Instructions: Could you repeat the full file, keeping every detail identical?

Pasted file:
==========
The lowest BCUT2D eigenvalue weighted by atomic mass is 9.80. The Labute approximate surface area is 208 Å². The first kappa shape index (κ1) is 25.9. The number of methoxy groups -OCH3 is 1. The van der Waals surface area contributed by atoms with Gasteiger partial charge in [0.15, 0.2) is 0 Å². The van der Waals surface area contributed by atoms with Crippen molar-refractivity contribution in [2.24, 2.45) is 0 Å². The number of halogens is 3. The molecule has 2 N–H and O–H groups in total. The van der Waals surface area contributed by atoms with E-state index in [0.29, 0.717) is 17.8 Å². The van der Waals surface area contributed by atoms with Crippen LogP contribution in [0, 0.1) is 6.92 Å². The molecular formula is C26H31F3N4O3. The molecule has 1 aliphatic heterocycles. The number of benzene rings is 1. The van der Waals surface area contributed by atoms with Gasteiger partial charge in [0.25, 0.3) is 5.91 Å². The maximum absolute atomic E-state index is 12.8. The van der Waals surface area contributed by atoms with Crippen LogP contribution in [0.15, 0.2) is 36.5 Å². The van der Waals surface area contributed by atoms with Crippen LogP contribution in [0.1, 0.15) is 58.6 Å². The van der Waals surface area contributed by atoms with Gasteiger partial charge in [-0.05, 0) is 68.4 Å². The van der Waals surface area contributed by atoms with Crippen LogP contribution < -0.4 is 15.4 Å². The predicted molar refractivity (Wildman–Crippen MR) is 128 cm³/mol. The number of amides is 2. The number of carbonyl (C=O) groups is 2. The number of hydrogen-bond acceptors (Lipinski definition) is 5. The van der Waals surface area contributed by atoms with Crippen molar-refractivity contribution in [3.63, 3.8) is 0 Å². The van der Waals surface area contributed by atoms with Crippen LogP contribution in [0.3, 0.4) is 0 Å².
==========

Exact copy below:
The lowest BCUT2D eigenvalue weighted by atomic mass is 9.80. The Labute approximate surface area is 208 Å². The first kappa shape index (κ1) is 25.9. The number of methoxy groups -OCH3 is 1. The van der Waals surface area contributed by atoms with Gasteiger partial charge in [0.15, 0.2) is 0 Å². The van der Waals surface area contributed by atoms with Crippen molar-refractivity contribution in [2.24, 2.45) is 0 Å². The number of halogens is 3. The molecule has 2 N–H and O–H groups in total. The van der Waals surface area contributed by atoms with E-state index in [0.29, 0.717) is 17.8 Å². The van der Waals surface area contributed by atoms with Crippen LogP contribution in [0, 0.1) is 6.92 Å². The molecular formula is C26H31F3N4O3. The molecule has 1 aliphatic heterocycles. The number of benzene rings is 1. The van der Waals surface area contributed by atoms with Gasteiger partial charge in [0.25, 0.3) is 5.91 Å². The maximum absolute atomic E-state index is 12.8. The van der Waals surface area contributed by atoms with Crippen LogP contribution in [0.15, 0.2) is 36.5 Å². The van der Waals surface area contributed by atoms with Crippen LogP contribution in [0.1, 0.15) is 58.6 Å². The van der Waals surface area contributed by atoms with Gasteiger partial charge in [-0.05, 0) is 68.4 Å². The van der Waals surface area contributed by atoms with Crippen LogP contribution < -0.4 is 15.4 Å². The predicted molar refractivity (Wildman–Crippen MR) is 128 cm³/mol. The number of amides is 2. The number of carbonyl (C=O) groups is 2. The number of hydrogen-bond acceptors (Lipinski definition) is 5. The van der Waals surface area contributed by atoms with Crippen molar-refractivity contribution in [3.63, 3.8) is 0 Å². The van der Waals surface area contributed by atoms with Crippen LogP contribution in [0.3, 0.4) is 0 Å².